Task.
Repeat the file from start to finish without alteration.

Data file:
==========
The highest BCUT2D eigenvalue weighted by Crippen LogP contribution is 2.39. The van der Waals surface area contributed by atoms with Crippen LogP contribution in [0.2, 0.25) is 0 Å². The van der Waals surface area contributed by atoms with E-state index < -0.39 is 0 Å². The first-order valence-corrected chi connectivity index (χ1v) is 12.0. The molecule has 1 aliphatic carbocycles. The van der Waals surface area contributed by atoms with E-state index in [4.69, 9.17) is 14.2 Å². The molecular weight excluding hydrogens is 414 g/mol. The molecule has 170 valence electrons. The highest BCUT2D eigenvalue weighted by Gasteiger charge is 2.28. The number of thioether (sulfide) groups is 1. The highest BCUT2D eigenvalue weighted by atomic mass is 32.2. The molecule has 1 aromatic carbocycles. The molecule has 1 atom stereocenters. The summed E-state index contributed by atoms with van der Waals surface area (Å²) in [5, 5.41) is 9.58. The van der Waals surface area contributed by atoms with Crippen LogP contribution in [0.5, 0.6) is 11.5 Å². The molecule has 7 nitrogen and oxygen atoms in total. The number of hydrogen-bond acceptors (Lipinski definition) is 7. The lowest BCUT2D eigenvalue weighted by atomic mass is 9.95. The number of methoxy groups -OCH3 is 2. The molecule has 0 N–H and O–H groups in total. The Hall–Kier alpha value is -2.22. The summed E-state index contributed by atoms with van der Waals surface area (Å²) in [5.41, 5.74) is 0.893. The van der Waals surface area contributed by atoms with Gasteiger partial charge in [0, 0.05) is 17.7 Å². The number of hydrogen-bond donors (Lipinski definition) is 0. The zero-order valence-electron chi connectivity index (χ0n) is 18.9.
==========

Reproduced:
The highest BCUT2D eigenvalue weighted by Crippen LogP contribution is 2.39. The van der Waals surface area contributed by atoms with Crippen LogP contribution in [0.2, 0.25) is 0 Å². The van der Waals surface area contributed by atoms with E-state index < -0.39 is 0 Å². The first-order valence-corrected chi connectivity index (χ1v) is 12.0. The molecule has 1 aliphatic carbocycles. The van der Waals surface area contributed by atoms with E-state index in [4.69, 9.17) is 14.2 Å². The molecular weight excluding hydrogens is 414 g/mol. The molecule has 170 valence electrons. The highest BCUT2D eigenvalue weighted by Gasteiger charge is 2.28. The number of thioether (sulfide) groups is 1. The highest BCUT2D eigenvalue weighted by atomic mass is 32.2. The molecule has 1 aromatic carbocycles. The molecule has 1 atom stereocenters. The summed E-state index contributed by atoms with van der Waals surface area (Å²) in [5, 5.41) is 9.58. The van der Waals surface area contributed by atoms with Crippen LogP contribution in [0.5, 0.6) is 11.5 Å². The molecule has 7 nitrogen and oxygen atoms in total. The number of hydrogen-bond acceptors (Lipinski definition) is 7. The lowest BCUT2D eigenvalue weighted by atomic mass is 9.95. The number of methoxy groups -OCH3 is 2. The molecule has 0 N–H and O–H groups in total. The Hall–Kier alpha value is -2.22. The summed E-state index contributed by atoms with van der Waals surface area (Å²) in [5.41, 5.74) is 0.893. The van der Waals surface area contributed by atoms with Gasteiger partial charge in [0, 0.05) is 17.7 Å². The number of hydrogen-bond donors (Lipinski definition) is 0. The zero-order valence-electron chi connectivity index (χ0n) is 18.9.